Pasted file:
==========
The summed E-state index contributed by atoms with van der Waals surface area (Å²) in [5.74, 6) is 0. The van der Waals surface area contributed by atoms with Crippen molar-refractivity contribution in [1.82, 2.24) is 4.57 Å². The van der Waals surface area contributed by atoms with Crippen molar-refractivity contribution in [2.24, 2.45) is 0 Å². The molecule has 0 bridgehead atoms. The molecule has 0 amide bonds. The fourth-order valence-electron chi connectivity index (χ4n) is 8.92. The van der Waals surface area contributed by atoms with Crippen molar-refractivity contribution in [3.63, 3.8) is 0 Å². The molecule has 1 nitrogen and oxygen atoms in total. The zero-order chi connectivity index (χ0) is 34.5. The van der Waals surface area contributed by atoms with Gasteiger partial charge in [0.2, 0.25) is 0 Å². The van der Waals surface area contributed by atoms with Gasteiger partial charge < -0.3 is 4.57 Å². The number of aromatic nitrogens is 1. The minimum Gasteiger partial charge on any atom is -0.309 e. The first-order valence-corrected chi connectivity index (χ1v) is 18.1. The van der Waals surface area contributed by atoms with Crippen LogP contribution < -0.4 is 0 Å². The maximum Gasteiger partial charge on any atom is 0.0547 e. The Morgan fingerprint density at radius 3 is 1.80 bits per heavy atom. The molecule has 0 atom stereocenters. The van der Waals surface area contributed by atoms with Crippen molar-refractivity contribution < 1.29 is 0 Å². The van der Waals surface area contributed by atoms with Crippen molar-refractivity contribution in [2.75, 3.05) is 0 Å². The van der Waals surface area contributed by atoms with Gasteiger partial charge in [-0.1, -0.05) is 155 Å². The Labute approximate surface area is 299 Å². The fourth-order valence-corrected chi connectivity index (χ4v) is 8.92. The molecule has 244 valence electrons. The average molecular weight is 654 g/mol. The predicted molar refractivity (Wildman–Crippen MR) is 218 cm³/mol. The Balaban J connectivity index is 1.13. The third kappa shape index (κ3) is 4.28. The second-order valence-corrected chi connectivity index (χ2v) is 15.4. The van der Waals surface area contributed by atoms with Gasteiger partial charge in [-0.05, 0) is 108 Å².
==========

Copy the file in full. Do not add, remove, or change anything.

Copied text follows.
The summed E-state index contributed by atoms with van der Waals surface area (Å²) in [5.74, 6) is 0. The van der Waals surface area contributed by atoms with Crippen molar-refractivity contribution in [1.82, 2.24) is 4.57 Å². The van der Waals surface area contributed by atoms with Crippen molar-refractivity contribution in [2.24, 2.45) is 0 Å². The molecule has 0 bridgehead atoms. The molecule has 0 amide bonds. The fourth-order valence-electron chi connectivity index (χ4n) is 8.92. The van der Waals surface area contributed by atoms with Crippen molar-refractivity contribution in [3.63, 3.8) is 0 Å². The molecule has 1 nitrogen and oxygen atoms in total. The zero-order chi connectivity index (χ0) is 34.5. The van der Waals surface area contributed by atoms with Gasteiger partial charge in [0.2, 0.25) is 0 Å². The van der Waals surface area contributed by atoms with Gasteiger partial charge < -0.3 is 4.57 Å². The number of aromatic nitrogens is 1. The minimum Gasteiger partial charge on any atom is -0.309 e. The first-order valence-corrected chi connectivity index (χ1v) is 18.1. The van der Waals surface area contributed by atoms with Crippen LogP contribution < -0.4 is 0 Å². The maximum Gasteiger partial charge on any atom is 0.0547 e. The Morgan fingerprint density at radius 3 is 1.80 bits per heavy atom. The molecule has 0 atom stereocenters. The van der Waals surface area contributed by atoms with Crippen molar-refractivity contribution < 1.29 is 0 Å². The van der Waals surface area contributed by atoms with Crippen molar-refractivity contribution in [2.75, 3.05) is 0 Å². The van der Waals surface area contributed by atoms with Gasteiger partial charge in [-0.1, -0.05) is 155 Å². The Labute approximate surface area is 299 Å². The fourth-order valence-corrected chi connectivity index (χ4v) is 8.92. The molecule has 244 valence electrons. The average molecular weight is 654 g/mol. The predicted molar refractivity (Wildman–Crippen MR) is 218 cm³/mol. The Balaban J connectivity index is 1.13. The third kappa shape index (κ3) is 4.28. The second-order valence-corrected chi connectivity index (χ2v) is 15.4. The van der Waals surface area contributed by atoms with Gasteiger partial charge in [-0.05, 0) is 108 Å².